April 24, 2014

This Didn’t Just Happen to Me: Taking Responsibility for My Life. ~ Stephanee Killen

Photo: Caleb Roenigk

I am a mess.

How do I know this? Exhibit one: around midnight last night, I burst out of my front door in search of the source of the music rattling my windows—and my precariously upheld sense of calm.

I’m in Mickey Mouse pajama bottoms and a thin, sagging t-shirt shouting, “What the Fu**?” And there’s my new neighbor, sitting on his front step smoking a cigarette. “Have I been rockin’ too loud?” he asks, coming over.

I take a breath, put on a smile, try to act like I wasn’t just about to have an apoplectic fit on my front porch. Also, try to act like I’m not wearing Mickey Mouse pajama bottoms, my hair sticking up every which way, tugging at the shirt that’s really not appropriate for out-of-house wear. But I’m honest. “Yeah, a little.” (Okay, I am mostly honest, because the whole truth would have been, “Sir, I am currently having a nervous breakdown set to your thoughtfully provided soundtrack of Foreigner’s Hot Blooded.)

These days, I’m on edge.

Every little thing feels like too much to handle. That includes Foreigner. And those little plastic bags of sales circulars the anonymous junk fairy leaves scattered about my front porch. Also, the guy driving ten miles an hour in front of me because he’s busy devouring what appears to be a waffle taco.

The weight of my responsibilities has been steadily increasing, and I can feel myself collapsing beneath the pressure.

Money, health, work, the complete absence of creativity, the urgency of needing to find a new place to live, cutting expenses, the logistics of making this all happen—in my head I imagine this enormous mountain, and beneath it? Little ol’ me: all alone, a teeny tiny girl against the big bad world.

When I picture it like this, the result is me yelling on my front porch at midnight, fighting for a sense of control.

Everything feels overwhelming, and instead of making progress toward solving my problems, I freeze. I sit on my couch in a fuzzy bathrobe staring out the window thinking about all the things that need to be done while absolutely nothing gets done.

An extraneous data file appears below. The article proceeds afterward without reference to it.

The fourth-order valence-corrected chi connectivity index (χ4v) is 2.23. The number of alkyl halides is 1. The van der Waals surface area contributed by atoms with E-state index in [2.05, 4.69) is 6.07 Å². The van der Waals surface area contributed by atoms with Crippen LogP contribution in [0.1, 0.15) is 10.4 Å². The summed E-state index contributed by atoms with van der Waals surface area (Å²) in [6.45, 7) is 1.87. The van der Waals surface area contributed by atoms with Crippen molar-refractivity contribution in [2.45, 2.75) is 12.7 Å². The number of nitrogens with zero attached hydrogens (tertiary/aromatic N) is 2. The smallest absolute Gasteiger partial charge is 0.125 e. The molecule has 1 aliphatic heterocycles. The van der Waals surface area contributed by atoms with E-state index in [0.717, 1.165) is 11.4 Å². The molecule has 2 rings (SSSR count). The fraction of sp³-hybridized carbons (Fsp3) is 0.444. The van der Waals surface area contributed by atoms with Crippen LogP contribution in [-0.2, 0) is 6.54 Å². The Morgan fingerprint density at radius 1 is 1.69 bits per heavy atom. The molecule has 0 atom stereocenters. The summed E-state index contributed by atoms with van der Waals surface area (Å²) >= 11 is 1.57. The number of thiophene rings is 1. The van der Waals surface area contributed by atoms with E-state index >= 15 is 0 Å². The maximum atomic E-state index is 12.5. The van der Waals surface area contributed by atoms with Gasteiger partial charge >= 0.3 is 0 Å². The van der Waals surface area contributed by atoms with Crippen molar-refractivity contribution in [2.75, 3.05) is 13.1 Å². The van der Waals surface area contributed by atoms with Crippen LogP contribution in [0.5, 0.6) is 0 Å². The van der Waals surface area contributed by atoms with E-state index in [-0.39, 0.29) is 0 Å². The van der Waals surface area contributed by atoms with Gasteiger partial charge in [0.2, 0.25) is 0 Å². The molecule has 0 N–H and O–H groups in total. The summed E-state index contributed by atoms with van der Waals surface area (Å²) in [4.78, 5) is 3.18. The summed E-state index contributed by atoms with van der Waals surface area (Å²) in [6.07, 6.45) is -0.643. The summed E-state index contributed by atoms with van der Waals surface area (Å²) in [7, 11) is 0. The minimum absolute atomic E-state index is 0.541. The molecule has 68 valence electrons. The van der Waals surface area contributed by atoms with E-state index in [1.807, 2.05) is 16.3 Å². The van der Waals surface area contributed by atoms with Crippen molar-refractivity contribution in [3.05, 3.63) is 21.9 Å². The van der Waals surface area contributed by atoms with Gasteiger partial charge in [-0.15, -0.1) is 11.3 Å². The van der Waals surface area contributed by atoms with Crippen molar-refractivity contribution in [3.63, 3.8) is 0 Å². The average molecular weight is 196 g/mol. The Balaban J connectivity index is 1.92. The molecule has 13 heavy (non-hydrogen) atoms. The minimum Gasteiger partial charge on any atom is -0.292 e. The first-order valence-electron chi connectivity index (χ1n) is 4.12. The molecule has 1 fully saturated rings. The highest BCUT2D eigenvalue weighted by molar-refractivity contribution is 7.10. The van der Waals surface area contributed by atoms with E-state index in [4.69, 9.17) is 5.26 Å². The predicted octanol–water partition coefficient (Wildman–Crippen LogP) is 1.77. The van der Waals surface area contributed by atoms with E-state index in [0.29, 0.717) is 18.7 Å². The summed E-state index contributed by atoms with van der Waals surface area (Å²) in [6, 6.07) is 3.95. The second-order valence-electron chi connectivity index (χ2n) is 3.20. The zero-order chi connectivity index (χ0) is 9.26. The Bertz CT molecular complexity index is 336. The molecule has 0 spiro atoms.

Also, I have a movie marathon weekend, starting with There Will Be Blood, followed by U-571, and ending with No Country for Old Men. I notice a theme emerging. I am trying to channel the no-nonsense attitude of men who do what needs to be done.

All this feeling helpless means an attitude that suggests I’m a victim of circumstance.

It seems like things keep happening to me, and woe is me, why god, it’s useless and so on and so forth.

I’m not taking responsibility for my actions or the consequences of past actions. I feel out of control with this mindset because I’m telling myself that I have no control. I might as well let Anton Chigurh flip a coin and resign myself to my fate.

The reality is that there are plenty of things beyond my control, but that doesn’t mean I’m helpless. It also doesn’t mean I’m a victim of circumstance.

My actions have led me to this place, which suggests that other actions might lead me out of it. (Probably better ones than sitting in my bathrobe.)

If I can stop feeling like a victim for one moment, I can start looking at the larger picture.

I can examine where it is I want to get to and begin charting a course. If all I see is where I am now, and I get bogged down by the feelings this particular location engenders, then I lose my ability to take proactive steps towards reaching some place new.

But hey, the journey out of the mire might be unpleasant. I might have to take steps that initially feel uncomfortable to get to that new place, and who wants to do that? That’s where it helps to take the long view. I can be the girl beneath that mountain, which I have to say, falls terribly short of being an ideal retirement spot, or I can take on a different sort of discomfort—one that is meant to be temporary—in order to get out from under it. That’s doing what needs to be done, regardless of my short-term feelings about it.

Aron Ralston, who wrote Between a Rock and a Hard Place (which was later made into the movie 127 Hours) was trapped by a boulder in an isolated slot canyon in southeastern Utah. After being stuck for five days, near death, he freed himself by breaking the bones in his forearm and then severing that arm with a dull multi-tool knife. It doesn’t get any more “do what has to be done” and “let’s look at the big picture” than that.

So, yeah, right now I’m a mess. But that mess didn’t just happen to me—and since that’s the case, then I’m going to make something not a mess happen to me as well.


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 Editorial Apprentice: Terri Tremblett / Editor: Catherine Monkman

Photo: Flickr

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